Income from long-term contracts, such as in construction, is measured using the percentage-of-completion method. In short, revenue is measured based on the progress of the project, which represents the earned portion of the contract price delivered over the course of the construction. This is consistent with the fundamental principle of accounting that revenue is recognized, among others, when the services have been delivered, not when cash is collected. To simply equate cash collection with revenue does not make sense. When cash is received prior to actual delivery of services, it represents a customer deposit, and hence, a liability as opposed to income.
There are a number of acceptable methods on how to calculate the percentage of completion, but the cost-to-cost method is commonly used and is considered the most objective in my view. Simply put, if my friend’s company incurs actual costs of P200 in year 1, it is 25 percent complete in that year (based on a total project cost of P800). Using these accounting principles, below are the correct amounts:
When accounting is applied properly, there is consistency in both the profits and taxes over the entire duration of the project as can be observed in the table above. There is also proper matching of revenue and expenses, which are required both by tax rules and accounting standards. If there is any difference between the actual costs and estimated project costs, this will be adjusted in the profit during the completion of the project or when it is known.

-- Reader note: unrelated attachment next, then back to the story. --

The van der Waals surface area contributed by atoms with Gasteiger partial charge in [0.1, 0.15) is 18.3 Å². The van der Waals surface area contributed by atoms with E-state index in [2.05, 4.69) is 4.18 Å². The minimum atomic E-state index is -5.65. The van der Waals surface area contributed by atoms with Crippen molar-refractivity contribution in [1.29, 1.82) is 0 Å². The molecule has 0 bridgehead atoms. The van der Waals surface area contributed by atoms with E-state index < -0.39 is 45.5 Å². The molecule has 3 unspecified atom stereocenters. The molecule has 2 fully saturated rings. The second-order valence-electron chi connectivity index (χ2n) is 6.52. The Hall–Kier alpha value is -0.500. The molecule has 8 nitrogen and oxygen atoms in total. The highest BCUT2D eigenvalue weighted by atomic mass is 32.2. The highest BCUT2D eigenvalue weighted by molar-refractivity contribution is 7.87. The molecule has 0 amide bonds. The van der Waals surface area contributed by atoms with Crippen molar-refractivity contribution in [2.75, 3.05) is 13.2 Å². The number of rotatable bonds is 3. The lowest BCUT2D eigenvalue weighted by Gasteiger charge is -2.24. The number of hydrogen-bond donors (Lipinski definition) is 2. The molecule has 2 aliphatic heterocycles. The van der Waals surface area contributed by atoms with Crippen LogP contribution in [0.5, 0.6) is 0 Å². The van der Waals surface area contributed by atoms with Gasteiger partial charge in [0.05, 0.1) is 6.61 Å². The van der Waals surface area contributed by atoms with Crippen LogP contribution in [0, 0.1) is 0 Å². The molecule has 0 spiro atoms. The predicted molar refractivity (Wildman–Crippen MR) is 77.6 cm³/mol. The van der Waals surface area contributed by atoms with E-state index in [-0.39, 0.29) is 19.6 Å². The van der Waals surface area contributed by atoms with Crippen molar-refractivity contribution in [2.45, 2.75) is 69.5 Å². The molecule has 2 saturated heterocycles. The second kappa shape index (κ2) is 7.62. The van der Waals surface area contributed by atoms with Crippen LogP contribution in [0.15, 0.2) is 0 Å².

The consequence of improper accounting can be detrimental to your business. Profit year-on-year will tend to be unpredictable, erratic and arbitrary; hence, business decisions may be based on unreliable accounting information. In the examples above, the first case involves tax payment of P135, while the right total income tax is only P60 for the whole project.
Here is the reality though; bill of materials may change during the course of the project. What if the cost of the project changed during the course of the construction, say in year 2?
This scenario is normally driven by changes in prices and volume of construction materials. In the event of known changes, the cost to complete will have to be updated and applied prospectively, hence, the profit may move upward or downward depending on the revised cost of materials to completion.
Accounting has often been times called the language of business. The accounting standards, more commonly referred to by accountants and non-accountants alike as GAAP or generally accepted accounting principles, are set not only to make the communication between those who speak the language easier but also to help even those who don’t speak the language make sense of business. As illustrated in the discussion above, minding the GAAP and learning basic terms and concepts used in accounting will prove to be an advantage to anyone involved in business, be it a small sari-sari store owner or the CEO of a multinational corporation.
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Roderick M. Danao is vice chairman and assurance managing partner of Isla Lipana & Co./PwC Philippines. Email your comments and questions to firstname.lastname@example.org. This content is for general information purposes only, and should not be used as a substitute for consultation with professional advisors.